DETROIT (WWJ) – A judge in Detroit has dropped felony charges against two Children’s Protective Services workers in connection with the death of a 3-year-old boy.

Judge Kenneth King on Thursday dismissed charges of involuntary manslaughter and second-degree child abuse against 28-year-old Elaina Brown and 47-year-old Kelly Williams in the death of Aaron Minor, saying there was insufficient evidence.

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A misdemeanor charge of public officer – willful neglect of duty remains pending in district court. The Wayne County Prosecutor’s Office is currently reviewing the decision for a possible appeal. A hearing is set for Jan. 12.

The 3-year-old’s decomposing body was discovered inside his mother’s apartment in the 4400 block of Trumbull after a maintenance worker reported a strong odor coming from the unit on May 25, 2016. The mother, Deanna Minor, was later found in the psychiatric unit of an area hospital and an “extensive investigation” began. She was later arrested on numerous charges including second degree murder, child abuse and failing to report a dead body. But a judge found her incompetent to stand trial.

Prosecutors had alleged that Brown and Williams didn’t provide a safety plan or ask for a police safety check, and failed to file a juvenile court petition. They were also accused of ignoring reports that the child’s mother was increasingly incapable of caring for him due to mental illness, and that he was at a continuing risk of harm.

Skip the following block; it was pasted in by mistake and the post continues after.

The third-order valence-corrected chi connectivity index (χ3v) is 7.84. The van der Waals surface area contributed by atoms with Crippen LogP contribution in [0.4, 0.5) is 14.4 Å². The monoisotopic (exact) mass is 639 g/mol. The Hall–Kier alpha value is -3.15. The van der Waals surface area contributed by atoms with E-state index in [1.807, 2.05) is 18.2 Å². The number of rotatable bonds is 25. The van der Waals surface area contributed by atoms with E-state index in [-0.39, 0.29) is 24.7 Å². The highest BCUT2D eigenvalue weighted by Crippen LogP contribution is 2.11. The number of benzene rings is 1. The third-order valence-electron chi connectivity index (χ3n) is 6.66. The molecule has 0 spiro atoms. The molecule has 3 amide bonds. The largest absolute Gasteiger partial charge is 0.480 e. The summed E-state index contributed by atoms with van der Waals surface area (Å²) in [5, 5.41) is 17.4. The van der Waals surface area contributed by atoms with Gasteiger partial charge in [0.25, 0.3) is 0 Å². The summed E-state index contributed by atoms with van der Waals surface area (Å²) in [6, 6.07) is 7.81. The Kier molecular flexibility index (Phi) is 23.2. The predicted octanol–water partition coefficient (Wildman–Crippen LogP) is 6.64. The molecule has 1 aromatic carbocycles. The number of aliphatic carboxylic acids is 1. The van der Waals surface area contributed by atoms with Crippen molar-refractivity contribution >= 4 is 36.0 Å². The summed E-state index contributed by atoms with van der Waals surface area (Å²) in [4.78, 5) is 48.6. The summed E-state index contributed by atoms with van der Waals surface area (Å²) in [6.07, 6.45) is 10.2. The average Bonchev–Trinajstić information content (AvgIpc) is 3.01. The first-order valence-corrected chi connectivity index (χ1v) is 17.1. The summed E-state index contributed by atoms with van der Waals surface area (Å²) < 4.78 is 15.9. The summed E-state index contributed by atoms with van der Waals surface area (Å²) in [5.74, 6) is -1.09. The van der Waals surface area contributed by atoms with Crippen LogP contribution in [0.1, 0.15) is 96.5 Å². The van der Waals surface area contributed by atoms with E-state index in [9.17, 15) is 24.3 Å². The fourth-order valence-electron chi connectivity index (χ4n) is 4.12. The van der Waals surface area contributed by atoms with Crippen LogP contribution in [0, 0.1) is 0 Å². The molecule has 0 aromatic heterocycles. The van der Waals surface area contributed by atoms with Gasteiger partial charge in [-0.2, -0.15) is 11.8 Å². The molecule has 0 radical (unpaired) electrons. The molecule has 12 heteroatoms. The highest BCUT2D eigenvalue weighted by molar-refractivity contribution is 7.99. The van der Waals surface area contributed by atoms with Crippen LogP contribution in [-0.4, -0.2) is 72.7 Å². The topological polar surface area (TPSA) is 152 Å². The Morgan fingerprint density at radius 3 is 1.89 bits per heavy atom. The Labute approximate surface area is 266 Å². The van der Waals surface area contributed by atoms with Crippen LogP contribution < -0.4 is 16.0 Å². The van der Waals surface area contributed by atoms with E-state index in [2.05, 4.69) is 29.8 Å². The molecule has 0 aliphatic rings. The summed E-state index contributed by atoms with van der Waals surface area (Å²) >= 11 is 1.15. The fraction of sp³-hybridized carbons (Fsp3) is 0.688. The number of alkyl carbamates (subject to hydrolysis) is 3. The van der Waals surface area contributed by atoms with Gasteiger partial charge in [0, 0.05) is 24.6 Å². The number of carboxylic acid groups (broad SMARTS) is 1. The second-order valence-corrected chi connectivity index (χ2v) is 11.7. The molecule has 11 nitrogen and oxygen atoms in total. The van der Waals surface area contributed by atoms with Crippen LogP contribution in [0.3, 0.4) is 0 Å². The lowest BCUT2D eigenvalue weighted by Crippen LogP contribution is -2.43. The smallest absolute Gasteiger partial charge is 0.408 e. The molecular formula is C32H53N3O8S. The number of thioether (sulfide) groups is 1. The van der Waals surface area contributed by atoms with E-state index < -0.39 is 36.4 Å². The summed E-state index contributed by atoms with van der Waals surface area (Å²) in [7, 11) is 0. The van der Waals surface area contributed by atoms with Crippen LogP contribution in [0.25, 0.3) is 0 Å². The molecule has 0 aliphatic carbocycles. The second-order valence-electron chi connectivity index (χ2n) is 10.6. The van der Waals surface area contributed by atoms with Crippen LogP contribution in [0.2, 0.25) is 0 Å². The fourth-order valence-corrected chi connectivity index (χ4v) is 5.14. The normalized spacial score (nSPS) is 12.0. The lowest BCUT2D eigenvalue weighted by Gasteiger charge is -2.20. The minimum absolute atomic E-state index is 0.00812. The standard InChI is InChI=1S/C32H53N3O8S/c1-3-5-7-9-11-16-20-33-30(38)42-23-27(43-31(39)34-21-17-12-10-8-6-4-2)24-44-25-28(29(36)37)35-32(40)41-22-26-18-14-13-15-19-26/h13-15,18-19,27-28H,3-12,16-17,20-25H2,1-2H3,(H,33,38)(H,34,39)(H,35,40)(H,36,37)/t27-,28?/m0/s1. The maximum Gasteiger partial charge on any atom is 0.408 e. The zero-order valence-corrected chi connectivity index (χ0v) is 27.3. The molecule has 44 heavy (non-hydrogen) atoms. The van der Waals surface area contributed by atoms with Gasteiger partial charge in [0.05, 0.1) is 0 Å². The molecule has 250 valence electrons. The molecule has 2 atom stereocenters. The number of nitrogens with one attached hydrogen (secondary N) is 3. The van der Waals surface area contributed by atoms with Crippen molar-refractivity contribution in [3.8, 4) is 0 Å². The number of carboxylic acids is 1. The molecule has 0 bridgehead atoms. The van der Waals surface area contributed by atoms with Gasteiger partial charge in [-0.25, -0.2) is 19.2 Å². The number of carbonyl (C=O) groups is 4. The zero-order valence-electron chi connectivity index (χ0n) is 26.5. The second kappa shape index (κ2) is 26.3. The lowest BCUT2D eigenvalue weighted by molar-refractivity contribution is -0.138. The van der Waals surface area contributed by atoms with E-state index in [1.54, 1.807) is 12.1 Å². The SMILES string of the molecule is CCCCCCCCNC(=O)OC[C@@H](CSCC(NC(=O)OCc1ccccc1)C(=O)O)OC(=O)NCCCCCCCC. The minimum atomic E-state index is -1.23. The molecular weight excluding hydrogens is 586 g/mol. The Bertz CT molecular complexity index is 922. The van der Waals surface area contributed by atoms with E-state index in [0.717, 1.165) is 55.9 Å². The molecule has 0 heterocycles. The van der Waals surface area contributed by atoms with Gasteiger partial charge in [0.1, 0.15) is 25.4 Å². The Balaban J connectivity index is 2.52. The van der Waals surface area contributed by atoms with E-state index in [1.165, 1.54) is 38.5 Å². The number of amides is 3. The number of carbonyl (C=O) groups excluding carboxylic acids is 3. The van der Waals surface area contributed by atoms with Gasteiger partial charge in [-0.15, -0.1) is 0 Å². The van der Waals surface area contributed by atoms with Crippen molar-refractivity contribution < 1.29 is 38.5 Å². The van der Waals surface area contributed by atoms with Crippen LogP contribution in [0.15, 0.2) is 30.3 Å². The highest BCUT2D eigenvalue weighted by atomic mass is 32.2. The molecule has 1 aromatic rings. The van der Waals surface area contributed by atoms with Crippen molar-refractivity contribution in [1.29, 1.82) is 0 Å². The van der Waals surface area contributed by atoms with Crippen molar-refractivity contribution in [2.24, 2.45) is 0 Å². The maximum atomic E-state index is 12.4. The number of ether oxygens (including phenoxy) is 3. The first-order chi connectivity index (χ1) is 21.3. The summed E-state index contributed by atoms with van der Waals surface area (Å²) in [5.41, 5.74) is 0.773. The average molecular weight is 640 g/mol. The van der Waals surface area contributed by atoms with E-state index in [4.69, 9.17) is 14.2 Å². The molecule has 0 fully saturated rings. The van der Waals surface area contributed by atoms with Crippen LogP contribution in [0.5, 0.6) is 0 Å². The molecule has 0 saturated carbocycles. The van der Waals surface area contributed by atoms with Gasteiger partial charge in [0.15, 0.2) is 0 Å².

Officials said Brown received a referral from the mother’s mental health worker and, upon visit to the Minor home on April 21 and 21, found that there was inadequate food. She never returned to the apartment to check on the child, according to prosecutors; and, when she told her supervisor about the situation in May, nothing was done other than sending a letter to Deanna Minor asking her to contact CPS.

Deanna Minor never called and her son was found dead two weeks later.

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Lawyers for the two women said they were restricted by Child Protective Services department policy from having the child removed from the home.

“The CPS workers, based on what’s been put in evidence, did everything they were required to do,” said Darryl Eason, one of Brown’s attorneys.

The charges against the social workers were rare, but not unprecedented.

“This is a very overly broad application of the law,” said attorney Deanna Kelley, who represents Williams.

It’s still unclear exactly how Aaron Minor died. The Wayne County Medical Examiner’s Office ruled the boy’s death a homicide; but despite an autopsy and toxicology tests, the cause of death was ruled inconclusive.

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